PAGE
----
At Thu Jul 28, 02:12:00 PM, Blogger layniek said...

Here via Feministe.

Thanks for the link to the Christian Alliance for Progress. I'm a liberal Christian, and I often feel like there's no one else who agrees with me. I made the conscious choice not let fundamentalist politicians or religious leaders tell me what I'm supposed to believe, but it's sometimes still hard to maintain my own beliefs when the only other voices I hear say I'm wrong.

I haven't had much experience with non-religious people assuming things about my politics because they know I'm a Christian. Now that I think about it, though, I think I've been afraid to let people know I'm a Christian because I don't *want* them to think I'm a conservative or a fundamentalist. You've given me something to think about as far as being more open about my own beliefs.

At Thu Jul 28, 02:36:00 PM, Blogger Intellectual Insurgent said...

You are not alone.

Here is the link to some articles written by a Christian Libertarian (you don't see many of them around). He really turns the discussion of morality on its head. The article "The Christianity of George WMD Bush" is particularly thought-provoking.


At Fri Jul 29, 01:47:00 AM, Blogger khalil said...

hey man,

as a non-christian, i just wanted to drop that i appreciate your perspective and am glad to have read it.

thanks for dropping dime.

At Sat Jul 30, 01:43:00 PM, Anonymous Z said...

On the issue of legislating morality I believe that neither the "right-wingers" nor the "self-proclaimed liberals" are dealing with the core issue. So I guess I agree with you overall.

I too define myself as an evangelical Christian and I really don't care whether the world sees me as progressive or not...primarily because at the end of my life when I am old and gray all that will really matter is whether or not my heavenly father was pleased with my obedience to his word. The mark of my Christianity should be my ability to positively transform lives by my conduct...conduct that should reflect the peace, light, wisdom and revelation found in the words and actions of Jesus the Christ.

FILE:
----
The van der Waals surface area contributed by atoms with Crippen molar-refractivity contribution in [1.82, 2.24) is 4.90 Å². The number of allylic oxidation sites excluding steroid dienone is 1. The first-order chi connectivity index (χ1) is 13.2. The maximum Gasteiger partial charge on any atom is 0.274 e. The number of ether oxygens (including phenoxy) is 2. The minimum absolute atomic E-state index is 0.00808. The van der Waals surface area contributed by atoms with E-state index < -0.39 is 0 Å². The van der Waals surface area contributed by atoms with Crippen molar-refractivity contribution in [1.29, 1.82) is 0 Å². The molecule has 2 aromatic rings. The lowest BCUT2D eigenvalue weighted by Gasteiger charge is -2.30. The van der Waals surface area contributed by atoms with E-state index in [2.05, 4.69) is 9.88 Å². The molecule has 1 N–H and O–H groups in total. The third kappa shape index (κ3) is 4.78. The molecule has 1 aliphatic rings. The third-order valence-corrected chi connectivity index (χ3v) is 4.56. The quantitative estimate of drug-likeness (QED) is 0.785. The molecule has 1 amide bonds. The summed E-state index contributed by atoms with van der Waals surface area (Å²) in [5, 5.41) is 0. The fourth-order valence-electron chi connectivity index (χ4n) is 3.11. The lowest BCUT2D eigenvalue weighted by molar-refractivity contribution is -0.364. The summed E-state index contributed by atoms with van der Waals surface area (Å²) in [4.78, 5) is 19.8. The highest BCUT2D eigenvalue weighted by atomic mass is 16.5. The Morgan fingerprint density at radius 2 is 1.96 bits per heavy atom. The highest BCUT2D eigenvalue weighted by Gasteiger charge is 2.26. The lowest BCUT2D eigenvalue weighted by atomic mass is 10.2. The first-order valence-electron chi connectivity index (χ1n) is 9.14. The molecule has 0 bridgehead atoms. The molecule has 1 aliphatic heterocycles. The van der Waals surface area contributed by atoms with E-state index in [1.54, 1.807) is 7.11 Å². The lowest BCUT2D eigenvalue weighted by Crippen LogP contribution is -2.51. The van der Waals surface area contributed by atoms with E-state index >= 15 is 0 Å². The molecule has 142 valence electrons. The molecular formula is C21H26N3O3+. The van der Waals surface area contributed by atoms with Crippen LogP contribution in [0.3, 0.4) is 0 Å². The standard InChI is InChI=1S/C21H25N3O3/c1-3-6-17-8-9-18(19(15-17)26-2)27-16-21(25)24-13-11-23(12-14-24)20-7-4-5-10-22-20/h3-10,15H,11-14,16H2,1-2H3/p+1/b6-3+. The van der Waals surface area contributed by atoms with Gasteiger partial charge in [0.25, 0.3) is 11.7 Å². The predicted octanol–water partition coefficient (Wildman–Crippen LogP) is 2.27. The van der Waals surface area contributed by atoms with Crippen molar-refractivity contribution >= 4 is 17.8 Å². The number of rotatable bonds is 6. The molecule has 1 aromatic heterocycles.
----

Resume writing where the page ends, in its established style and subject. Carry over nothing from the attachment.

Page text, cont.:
What I see in all of this party-line drama and political slander is confusion. Confusion about who holds the key to what is truly right and truly wrong. The Bible articulates that God is not the author of confusion.
(I Corinthians 14:33)

The only being that is responsible for "blinding the minds" of individuals is Satan...a spirit which opposes the spirit of God.
(2 Corinthians 4:3-5 and 3:14)

There are opposing spirits, there is a right and wrong.

Notice that it says blinds the minds and NOT the eyes. Improper thinking is what fuels fleshly/natural impropriety and action.

Ephesians 6:12 says that we wrestle not against flesh and blood but against principalities...against rulers of darkness and spiritual wickedness.

Instead of attacking the negative, critical, condemning, judgemental spirit that is present in both parties, we (mankind) are fighting each other.

When we spit at or turn our noses up at either party, we are aiding and abedding the confusion that is not of God.

More importantly this type of judgement lends itself to the application of what I call the doctrine of "selective sin"...a doctrine that is not backed up by what God says, but is designed to make people feel better about their "gambling" when others are being promiscuous and spreading disease while others "murder" while yet another man lies and slanders.....You get the point.